Fit swags for the ultimate effect
Nearly everyone I've ever spoken to about a swag window treatment have informed me that it's too complicated to be done at home.
"I'd have to get an interior designer to do it, and that would be very expensive!"
Read the next line very carefully. Ready? Here goes.
"It's something anyone can do if they go about it the right way."
You can use a swag window treatment for any window where you have enough space to take the depth of swags. And you can design and make your own swags and cascades.
Swags and cascades are ideal when used as a classic treatment in a traditional setting. They give the illusion of being draped casually in sweeping folds.
But don't be deceived! A great looking swag window treatment has to be carefully designed, assembled and fitted.
Are they difficult to make? No.
There are two things you'll need.
- Lots of fabric. Swags can greatly increase the amount of fabric you need for your drapery. This can be anything from a half to two thirds of the amount needed for the curtains, depending on the design.
- Lots of patience. Professional workrooms have patterns they use, but even they have to make swags from scratch from time to time. You'll have to make yours from the beginning. But it's fun, and you'll get a wonderful sense of achievement when you see the results!
The basic elements
The elements of swag treatments
- Swags are the bits which are draped horizontally.
- Cascades are the bits which hang down, usually on either side of the window. (Cascades are known as 'tails' in many parts of the world.)
- Jabots are sometimes placed at the point where swags meet. They often take the form of a trumpet.
Usually you just have two cascades, one on either side of the window. You can have as many swags as necessary for your swag window treatment. If you have more than one they normally overlap. Jabots are an optional extra.
(Cascades and Jabots are two terms which are often used interchangably. A jabot was originally "an ornamental cascade of ruffles or frills down the front of a shirt, blouse, or dress". This most resembles the jabot as shown in the illustration, so that's the definition we'll use.)
Swags are of two basic types
Staggered and standard pleats
- Staggered pleats, where each pleat begins slightly further in from the previous one.
- Standard pleats, where the pleats all come from the same point on the outer edges.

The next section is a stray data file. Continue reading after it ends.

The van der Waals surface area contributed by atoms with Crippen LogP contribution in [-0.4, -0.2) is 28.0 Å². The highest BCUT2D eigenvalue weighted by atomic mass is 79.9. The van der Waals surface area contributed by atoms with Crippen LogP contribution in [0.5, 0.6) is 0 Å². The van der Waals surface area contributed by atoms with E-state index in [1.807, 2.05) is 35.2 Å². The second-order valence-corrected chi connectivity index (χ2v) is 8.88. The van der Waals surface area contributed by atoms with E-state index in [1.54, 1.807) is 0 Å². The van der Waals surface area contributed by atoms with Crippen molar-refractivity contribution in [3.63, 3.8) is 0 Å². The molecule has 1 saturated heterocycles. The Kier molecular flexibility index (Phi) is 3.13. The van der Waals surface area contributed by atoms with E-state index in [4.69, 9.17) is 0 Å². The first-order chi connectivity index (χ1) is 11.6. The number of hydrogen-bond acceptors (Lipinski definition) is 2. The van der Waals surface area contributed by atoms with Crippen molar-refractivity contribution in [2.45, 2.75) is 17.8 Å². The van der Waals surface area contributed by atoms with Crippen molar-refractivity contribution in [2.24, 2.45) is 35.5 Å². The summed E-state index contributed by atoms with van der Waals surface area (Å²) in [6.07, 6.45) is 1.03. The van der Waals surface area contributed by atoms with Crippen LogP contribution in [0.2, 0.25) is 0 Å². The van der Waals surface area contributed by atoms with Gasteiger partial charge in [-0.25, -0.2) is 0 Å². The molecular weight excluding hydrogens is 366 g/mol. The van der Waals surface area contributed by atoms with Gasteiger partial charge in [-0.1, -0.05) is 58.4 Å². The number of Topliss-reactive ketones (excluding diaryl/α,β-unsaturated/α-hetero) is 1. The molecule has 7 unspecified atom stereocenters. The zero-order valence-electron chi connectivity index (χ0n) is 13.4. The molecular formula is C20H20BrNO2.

My preferred choice is to use very slightly staggered pleats, almost standard but not quite. This flattens out the top left and right areas of the swags so they are not too thick. They can then overlap nicely and not look too bulky. I think they look more graceful and natural.
How deep should they be?
As a rough guide, the overall depth of your swags should be about one fifth the overall length of your drapes. Jabots can be wide or narrow, simple or elaborate. They should be at least twice the depth of the swags. I prefer to make them at least three times the length.
The swag - round or shaped?
Round swag (left), more natural shape (right).
Many swags are made in the form of a semi-circle. I prefer to use a shape which to me looks more natural. You can see the difference in the illustration.
Because the curve of the swag on the right straightens out as it reaches the top, it produces a more gentle and subtle effect.
You can easily obtain this shape by suspending a length of curtain weight chain between two points. Gravity will make it hang into this natural shape.
Can you really make these treatments successfully?
Yes, you can! A swag window treatment is well within your capability. I'll show you how you can easily get the design right, and make swags which will be the envy of your neighbors!
If you want an easy way to make great looking swags, why not take a look at the patterns we've designed? This way you can use professionally designed patterns, and try out one of the designs for free to make sure it all works for you.